LONDON The rivalry between Mercedes team mates Lewis Hamilton and Nico Rosberg produced an epic battle under the floodlights in Bahrain last weekend but what Formula One fans saw was just the tip of the iceberg.
Behind the scenes, on separate sides of the garage and with teams of engineers trawling through banks of data, another duel unfolded witnessed only by those privileged few on the inside.
"One of the new games you can play in Formula One is energy management," Mercedes executive technical director Paddy Lowe told reporters after his team's third win in three races this season and second one-two finish.
"There are opportunities to manage your energy flow, save it up perhaps and play it out in different places. The team are very well practised and trained in doing all that and how to use that with the drivers.
"And what we saw during that last 10 laps was not only the drivers competing but each side of the garage competing in terms of playing the game of energy deployment. A cat and mouse game, staying ahead of the other with the energy around the lap."
Last season Formula One had just the KERS kinetic energy recovery system which provided a limited boost for overtaking and defending a position.
The new rules have seen the old V8 engines replaced by a V6 turbo and ERS - energy recovery systems - harnessing exhaust gases and brake heat, which provide a much greater boost and more strategy options.
Which is where the engineers play a bigger role, like a game of high speed chess.
"Obviously you wouldn't be very aware of that although you may have heard a lot of strategy calls on the radio. That was a pretty exciting internal aspect to that competition," said Lowe.
"They (the driver's separate teams of engineers) can see each other's data so they immediately know ‘OK, he's done that, you do this'. You could hear all of this going on."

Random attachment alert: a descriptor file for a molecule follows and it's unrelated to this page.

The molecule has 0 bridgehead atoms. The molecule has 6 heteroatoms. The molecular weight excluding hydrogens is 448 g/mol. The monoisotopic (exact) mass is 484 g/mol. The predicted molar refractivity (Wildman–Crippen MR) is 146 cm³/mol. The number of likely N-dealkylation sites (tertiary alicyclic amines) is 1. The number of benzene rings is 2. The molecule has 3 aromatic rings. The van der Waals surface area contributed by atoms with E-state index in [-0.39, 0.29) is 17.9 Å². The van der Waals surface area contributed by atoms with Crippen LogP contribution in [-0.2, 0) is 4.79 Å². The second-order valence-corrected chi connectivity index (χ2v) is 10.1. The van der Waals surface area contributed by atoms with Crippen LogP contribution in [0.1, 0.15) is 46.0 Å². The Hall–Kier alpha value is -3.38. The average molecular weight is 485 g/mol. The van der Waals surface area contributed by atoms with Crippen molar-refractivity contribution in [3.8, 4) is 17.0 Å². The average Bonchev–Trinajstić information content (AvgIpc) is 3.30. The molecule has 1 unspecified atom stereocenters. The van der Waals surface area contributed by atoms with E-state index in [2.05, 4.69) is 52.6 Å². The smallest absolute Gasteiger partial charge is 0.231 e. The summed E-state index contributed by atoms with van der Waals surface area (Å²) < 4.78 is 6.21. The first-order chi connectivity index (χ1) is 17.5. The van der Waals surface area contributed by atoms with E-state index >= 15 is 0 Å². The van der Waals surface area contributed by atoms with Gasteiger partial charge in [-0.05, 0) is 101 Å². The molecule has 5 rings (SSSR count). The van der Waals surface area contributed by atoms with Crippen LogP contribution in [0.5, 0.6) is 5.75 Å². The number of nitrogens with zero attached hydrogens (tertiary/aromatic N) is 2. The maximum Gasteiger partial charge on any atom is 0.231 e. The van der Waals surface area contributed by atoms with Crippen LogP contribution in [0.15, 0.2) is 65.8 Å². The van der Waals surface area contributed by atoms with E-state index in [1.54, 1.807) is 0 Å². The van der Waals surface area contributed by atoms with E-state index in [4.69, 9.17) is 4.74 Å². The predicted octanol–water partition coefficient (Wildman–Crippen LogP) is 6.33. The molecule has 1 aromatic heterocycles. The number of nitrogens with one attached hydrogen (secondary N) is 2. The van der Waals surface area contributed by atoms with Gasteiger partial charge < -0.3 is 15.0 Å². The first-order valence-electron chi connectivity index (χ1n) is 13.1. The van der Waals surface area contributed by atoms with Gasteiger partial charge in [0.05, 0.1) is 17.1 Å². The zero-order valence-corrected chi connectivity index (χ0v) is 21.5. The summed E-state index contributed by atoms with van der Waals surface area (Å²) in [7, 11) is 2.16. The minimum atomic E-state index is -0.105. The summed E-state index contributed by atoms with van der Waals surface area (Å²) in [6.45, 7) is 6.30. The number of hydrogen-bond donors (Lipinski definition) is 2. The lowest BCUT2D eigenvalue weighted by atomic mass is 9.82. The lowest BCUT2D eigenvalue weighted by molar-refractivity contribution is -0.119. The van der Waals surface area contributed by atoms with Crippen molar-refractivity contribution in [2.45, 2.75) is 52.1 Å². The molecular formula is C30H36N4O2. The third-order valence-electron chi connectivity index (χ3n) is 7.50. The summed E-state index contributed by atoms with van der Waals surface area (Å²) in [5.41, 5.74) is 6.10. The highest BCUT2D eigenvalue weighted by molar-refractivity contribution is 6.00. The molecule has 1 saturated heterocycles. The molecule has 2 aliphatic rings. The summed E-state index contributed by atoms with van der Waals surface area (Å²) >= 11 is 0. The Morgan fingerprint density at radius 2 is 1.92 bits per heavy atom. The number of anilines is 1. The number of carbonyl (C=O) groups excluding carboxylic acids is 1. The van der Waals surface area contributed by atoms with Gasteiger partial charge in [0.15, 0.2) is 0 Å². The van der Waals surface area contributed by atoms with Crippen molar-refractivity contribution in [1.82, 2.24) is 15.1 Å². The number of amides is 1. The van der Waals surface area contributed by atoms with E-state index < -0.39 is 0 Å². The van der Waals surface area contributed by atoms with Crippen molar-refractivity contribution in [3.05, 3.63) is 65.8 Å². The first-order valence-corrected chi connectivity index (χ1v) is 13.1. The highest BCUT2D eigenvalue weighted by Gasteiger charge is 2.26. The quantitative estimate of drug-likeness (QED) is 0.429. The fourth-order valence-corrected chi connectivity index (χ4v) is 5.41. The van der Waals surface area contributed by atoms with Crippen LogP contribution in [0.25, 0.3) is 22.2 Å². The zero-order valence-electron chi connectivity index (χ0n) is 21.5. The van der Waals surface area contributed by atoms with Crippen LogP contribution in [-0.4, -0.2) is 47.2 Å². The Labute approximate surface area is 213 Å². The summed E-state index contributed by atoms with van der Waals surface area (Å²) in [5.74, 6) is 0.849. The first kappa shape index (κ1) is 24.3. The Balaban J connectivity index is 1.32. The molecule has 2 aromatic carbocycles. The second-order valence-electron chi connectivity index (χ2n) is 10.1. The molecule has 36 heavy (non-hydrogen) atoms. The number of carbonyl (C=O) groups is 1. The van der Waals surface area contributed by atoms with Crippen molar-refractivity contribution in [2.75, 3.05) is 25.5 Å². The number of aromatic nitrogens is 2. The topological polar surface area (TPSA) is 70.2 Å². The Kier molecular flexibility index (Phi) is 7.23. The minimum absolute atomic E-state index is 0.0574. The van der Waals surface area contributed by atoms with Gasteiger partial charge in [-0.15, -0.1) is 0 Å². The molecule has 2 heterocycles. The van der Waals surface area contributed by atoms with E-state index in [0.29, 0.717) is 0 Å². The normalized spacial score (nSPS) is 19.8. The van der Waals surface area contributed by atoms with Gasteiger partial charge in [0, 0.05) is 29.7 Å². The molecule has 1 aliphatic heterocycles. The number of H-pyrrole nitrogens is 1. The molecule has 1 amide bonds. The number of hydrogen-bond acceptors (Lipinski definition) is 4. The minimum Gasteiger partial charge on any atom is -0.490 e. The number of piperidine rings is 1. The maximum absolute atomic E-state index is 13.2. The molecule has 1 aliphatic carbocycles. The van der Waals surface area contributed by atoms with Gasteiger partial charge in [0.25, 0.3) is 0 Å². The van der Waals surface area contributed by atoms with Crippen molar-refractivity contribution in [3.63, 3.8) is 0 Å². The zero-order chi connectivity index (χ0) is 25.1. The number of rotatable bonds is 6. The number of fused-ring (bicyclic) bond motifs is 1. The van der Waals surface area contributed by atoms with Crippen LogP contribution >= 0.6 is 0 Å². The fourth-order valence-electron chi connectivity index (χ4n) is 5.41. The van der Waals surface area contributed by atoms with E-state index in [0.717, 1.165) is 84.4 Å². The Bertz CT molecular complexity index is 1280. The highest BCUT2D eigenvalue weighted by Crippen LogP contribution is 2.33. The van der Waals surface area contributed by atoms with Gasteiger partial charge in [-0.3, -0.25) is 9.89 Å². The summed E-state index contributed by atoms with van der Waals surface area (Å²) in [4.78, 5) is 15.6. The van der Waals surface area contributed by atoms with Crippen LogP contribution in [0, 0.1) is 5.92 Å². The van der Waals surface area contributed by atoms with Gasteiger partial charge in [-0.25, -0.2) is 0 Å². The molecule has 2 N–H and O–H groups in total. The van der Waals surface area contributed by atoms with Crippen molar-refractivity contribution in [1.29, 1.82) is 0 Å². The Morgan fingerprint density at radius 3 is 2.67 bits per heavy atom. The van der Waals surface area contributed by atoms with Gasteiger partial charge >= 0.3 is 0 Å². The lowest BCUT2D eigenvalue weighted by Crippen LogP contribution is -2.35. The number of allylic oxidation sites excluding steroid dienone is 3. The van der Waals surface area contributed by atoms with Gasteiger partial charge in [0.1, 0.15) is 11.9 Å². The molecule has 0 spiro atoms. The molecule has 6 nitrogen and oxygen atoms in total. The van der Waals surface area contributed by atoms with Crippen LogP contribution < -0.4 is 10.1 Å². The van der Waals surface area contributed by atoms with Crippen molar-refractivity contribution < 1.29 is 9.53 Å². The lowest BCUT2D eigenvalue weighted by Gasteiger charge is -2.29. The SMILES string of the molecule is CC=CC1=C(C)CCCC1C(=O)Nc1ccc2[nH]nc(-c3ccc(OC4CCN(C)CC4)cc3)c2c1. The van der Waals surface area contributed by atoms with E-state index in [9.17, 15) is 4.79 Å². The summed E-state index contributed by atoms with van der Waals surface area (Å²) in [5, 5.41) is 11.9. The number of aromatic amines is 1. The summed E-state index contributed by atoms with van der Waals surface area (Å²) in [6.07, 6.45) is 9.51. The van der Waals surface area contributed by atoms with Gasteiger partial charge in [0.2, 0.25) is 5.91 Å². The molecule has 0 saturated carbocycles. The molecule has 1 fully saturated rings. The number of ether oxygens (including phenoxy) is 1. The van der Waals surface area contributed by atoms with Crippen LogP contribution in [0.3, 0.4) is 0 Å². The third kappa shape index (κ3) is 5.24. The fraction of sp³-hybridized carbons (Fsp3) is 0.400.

The drivers are also delving deep into the data, with Mercedes maintaining an open policy on sharing everything between the two.
Both before and after the race Hamilton, victorious in Malaysia and Bahrain, and Australian GP winner Rosberg immersed themselves in their rivals' telemetry searching for anything that might tip the balance.
With the team still unlocking the potential of the new power units, the unseen engineers are playing a massive role.
"We're in a period of time where technology is everything," said Hamilton.
"You don't see what goes on in the (engineers') room. You can't predict anything, everything's changing all the time from session to session...the target's moving all the time still, for us, and we're trying to pinpoint the setup on that target.
"As a driver and engineer it's massively challenging. It's really good fun for us back in there but you don't get to see that stuff, what goes on behind closed doors."
After Hamilton's dominant win from pole at Sepang, the team conducted an exhaustive analysis of the data to see where he had made the difference.
"Someone in the team did a huge study on my pace last week and, as I arrived (in Bahrain)...there was this big document with all the reasons why I was quick. And he (Rosberg) used that to his advantage," Hamilton revealed.
In Bahrain, Rosberg showed how much the labours had paid off, even if it is a circuit he has always liked. He started on pole position and the two crossed the finish line barely a second apart.
"A lot of the advantages that I had in the last race Nico found them as we came here and applied them and did even better," said Hamilton.
"So I've got to go now and find out what he did better than me and see if I can improve for the next race."
(Editing by Josh Reich)
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